Monday, April 09, 2018

Audition or self-selection? – how to select singers for specific projects

Most of my work is carried out using Natural Voice Network principles. That means my singing projects are open to anyone who wants to sing.

audition sign

Occasionally though I do side-projects which involve selecting singers. What’s the best way to do this?

After my first choir had been going for a while, I thought I’d like to form a smaller group of singers from within to tackle some more advanced repertoire. I was reluctant to audition (all my work to date had been open to anyone who wanted to sing), but I knew not everyone in the choir would be up to the challenge.

I decided to specify some strict entry requirements and let the singers self-select. I had hoped maybe between 6 and 12 singers might step up. In the end pretty much everyone in the choir put themselves forward! Clearly there was a mismatch between actual singing ability and the singers’ self-awareness.

Years later I again decided to set up another smaller, more advanced group from within a large, open-access community choir. This time I decided to audition.

Since I was looking to form a small ensemble which would sing a cappella harmony, I thought auditioning individual singers wouldn’t be right as it would tell me nothing about their harmony singing skills or their ability to work as part of a team. Instead I ran a series of workshops where I could observe individuals working as a part of an ensemble.

The trouble was that I got so involved in the workshop that I was only aware of the group as a whole and forgot to pay attention to individuals! It was enough to weed out people who obviously weren’t up to it, but I ended up with a group with a much wider range of experiences than I’d hoped.

Let’s look at the pros and cons of each approach.


  • can be scary – there are some wonderful singers out there who just freak at the idea of auditions so won’t even put themselves forward. Dessi Stefanova who leads the London Bulgarian Choir once said “Auditioning is not something I would ever support for our choir. If I'd auditioned, we wouldn't have some of our best singers.”
  • only tell you about individual skills – the traditional audition where a single singer demonstrates their skills won’t tell you anything about their ability to harmonise or their skills as a team player. It just tells you how well they can sing on their own. It also doesn’t tell you how quickly they pick new material up.
  • workshop auditions can lose focus – if you hold group auditions to see how well singers work together and are able to hold harmony parts, there is a danger that you won’t be able to focus on individuals whilst dealing with the whole group. A simple solution is to have an observer (or more than one) who you trust who is sitting outside. This might make it even more scary for participants though.
  • some singers don’t perform well under pressure – there are some brilliant singers who, with plenty of rehearsal and preparation, can be a fine asset to any ensemble. But they might not perform well under the pressure and scrutiny of an audition – whether it’s a solo or audition or a group workshop.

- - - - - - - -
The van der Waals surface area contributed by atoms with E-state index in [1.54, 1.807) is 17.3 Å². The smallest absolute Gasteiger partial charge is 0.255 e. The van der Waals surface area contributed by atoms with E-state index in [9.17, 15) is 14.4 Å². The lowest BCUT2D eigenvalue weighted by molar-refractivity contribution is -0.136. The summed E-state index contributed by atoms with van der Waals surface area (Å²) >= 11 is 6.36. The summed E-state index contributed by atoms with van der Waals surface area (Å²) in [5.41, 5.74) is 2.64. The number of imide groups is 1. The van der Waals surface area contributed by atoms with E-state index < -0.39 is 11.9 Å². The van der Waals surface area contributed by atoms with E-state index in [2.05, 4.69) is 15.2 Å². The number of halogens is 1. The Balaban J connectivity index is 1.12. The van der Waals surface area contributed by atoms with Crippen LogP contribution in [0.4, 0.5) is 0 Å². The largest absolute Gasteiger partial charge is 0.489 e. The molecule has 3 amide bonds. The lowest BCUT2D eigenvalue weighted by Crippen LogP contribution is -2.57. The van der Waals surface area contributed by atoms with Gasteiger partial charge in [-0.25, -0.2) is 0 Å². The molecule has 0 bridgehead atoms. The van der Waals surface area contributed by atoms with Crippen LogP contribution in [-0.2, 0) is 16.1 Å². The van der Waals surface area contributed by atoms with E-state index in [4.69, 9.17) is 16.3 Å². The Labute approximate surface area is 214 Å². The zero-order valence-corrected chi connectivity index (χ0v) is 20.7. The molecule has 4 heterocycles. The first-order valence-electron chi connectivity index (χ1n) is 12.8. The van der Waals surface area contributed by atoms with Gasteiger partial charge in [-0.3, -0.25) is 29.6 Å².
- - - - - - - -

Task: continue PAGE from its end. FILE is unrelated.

• controlled environment – an audition is a controlled environment and relies on an outsider making a judgment on someone’s singing ability. This is often far more accurate than asking someone to assess themselves. Not everyone has the same level of self-awareness. Also, the controlled environment means that all singers are being assessed under the same conditions.


  • lack of self-awareness – many singers, especially those just starting out, simply won’t have sufficient self-awareness to be able to accurately assess their own abilities.
  • wishful thinking – a requirement may be that someone needs to be able to hold a harmony part on their own. If someone has sung regularly in a choir they may feel that they are perfectly capable of doing that, even though they may never have tried it. It’s often wishful thinking and when it comes to it, they find they can’t.
  • self-confidence can distort – it’s a generalisation, but in my experience, men tend to over-estimate their abilities, whereas women tend to under-estimate. The result is that if you form a mixed group through self-selection, you’ll probably end up with accomplished women singers but the men may be out of their depth. See A little self-doubt as a singer can help – especially if you’re a man!
  • can be a cop-out – asking singers to self-select may be a way of avoiding judging singers. It may make you feel uncomfortable to select singers by audition (“Who am I to judge?”), but that’s no reason not to do it!
  • when it works it’s great – if you do manage to end up with a group of self-aware singers who have self-selected, it will mean that you’ve got a great team to work with. It also means that you’ve probably avoided all the jealousies and bitterness that can arise when singers have not been chosen through audition. They can often feel like failures.

no one-size-fits-all

There is no single method of selecting singers that is fool proof and will work in any situation. If you’re forming a group from within an existing choir, you’ll already know something about your singers so will be able to choose the most suitable method. It may be a hybrid mixture of audition and self-selection.

Do let me know if you’ve tried to do this and what methods have worked best for you. I’d love to hear about your experiences – either as someone forming a group or as a singer who wanted to join.

further reading

You might find these other posts of interest too.

Should you have auditions for a workplace or community choir?

How to choose soloists in your choir: audition or self-selection?

Auditioned choir or not?

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Chris Rowbury



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